Perfectly competitive price
Explain Cournot, Bertrand and Stackelberg models of oligopoly assuming that the firms have identical costs. Describe circumstances where each model is appropriate. The theory of the firm is a set of economic theories that describe the nature, existence and behaviour of a firm and its relationship with the market. Some of the questions it aims to answer are why firms enter or exit the market, why there are boundaries between the firm and the market, and why firms are structured in a specific way. An oligopoly is a common market form in which a market or industry is dominated by a small number of sellers. There are several different ways for firms to behave in an oligopolistic environment, and whereas the Stackelberg and Cournot models compete on quantity produced, the Bertrand model is based on price competition between firms.
Stackelberg The Stackelberg model is a leadership game in which the leading firm makes the first move and the follower firms adjust their own product decisions accordingly. The total industry output is based on the output of the leader, y1 and that of the follower, y2. The profit maximising output of the leader depends on how the follower will react and assuming that the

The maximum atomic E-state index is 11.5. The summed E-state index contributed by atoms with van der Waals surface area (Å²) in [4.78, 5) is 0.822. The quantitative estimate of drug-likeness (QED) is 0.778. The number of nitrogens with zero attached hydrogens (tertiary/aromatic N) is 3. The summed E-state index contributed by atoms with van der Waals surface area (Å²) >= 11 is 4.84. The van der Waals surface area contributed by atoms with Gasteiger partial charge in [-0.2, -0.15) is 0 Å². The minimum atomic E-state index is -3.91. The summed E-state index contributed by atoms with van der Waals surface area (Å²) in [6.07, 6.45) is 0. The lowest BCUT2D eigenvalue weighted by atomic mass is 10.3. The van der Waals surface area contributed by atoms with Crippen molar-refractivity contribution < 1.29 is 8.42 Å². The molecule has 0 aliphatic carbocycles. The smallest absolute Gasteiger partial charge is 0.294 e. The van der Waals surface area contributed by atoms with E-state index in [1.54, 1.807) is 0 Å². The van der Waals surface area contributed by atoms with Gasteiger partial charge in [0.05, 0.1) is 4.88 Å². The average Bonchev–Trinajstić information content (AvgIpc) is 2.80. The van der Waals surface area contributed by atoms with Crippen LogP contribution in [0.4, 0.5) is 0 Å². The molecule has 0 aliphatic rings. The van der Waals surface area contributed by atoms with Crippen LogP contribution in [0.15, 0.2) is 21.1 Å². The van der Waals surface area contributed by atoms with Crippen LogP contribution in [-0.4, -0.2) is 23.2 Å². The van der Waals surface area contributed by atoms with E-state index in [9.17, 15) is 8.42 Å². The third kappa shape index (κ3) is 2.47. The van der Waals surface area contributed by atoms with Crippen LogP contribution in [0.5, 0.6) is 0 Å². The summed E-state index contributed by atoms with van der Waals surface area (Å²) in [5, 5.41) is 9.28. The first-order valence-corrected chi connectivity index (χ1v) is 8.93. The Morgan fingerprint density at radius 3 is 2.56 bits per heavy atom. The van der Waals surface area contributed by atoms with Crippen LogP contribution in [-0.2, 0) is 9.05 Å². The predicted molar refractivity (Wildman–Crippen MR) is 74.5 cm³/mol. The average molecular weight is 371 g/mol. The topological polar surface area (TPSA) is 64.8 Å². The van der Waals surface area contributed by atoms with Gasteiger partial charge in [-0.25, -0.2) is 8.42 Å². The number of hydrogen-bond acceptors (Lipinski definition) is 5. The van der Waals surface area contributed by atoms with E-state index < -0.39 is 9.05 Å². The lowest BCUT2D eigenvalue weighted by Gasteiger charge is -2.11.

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Even though the follower’s profit depends on the output of the leader, from his point of view, the output is predetermined and therefore can be seen as a constant. The follower would want to produce at the level of output where marginal cost equals marginal revenue: . A reaction function describes how the follower will react to the leader’s choice of output and can be written as: . Firm two’s profit function: for the inverse demand function that takes the form and therefore the marginal revenue would be equal to . Assuming that costs are zero, firm two’s reaction function takes the form.
The profit maximisation problem for the leader is such that . As we have assumed that costs are zero, the leader’s profits can be written as: Marginal revenue for the first firm is therefore: and setting marginal costs to zero, and , thus total industry output is . The Stackelberg equilibrium is when the leader, firm one, chooses a point on firm two’s reaction curve that touches the firm one’s lowest possible isoprofit line, thus yielding the highest possible profits for firm one.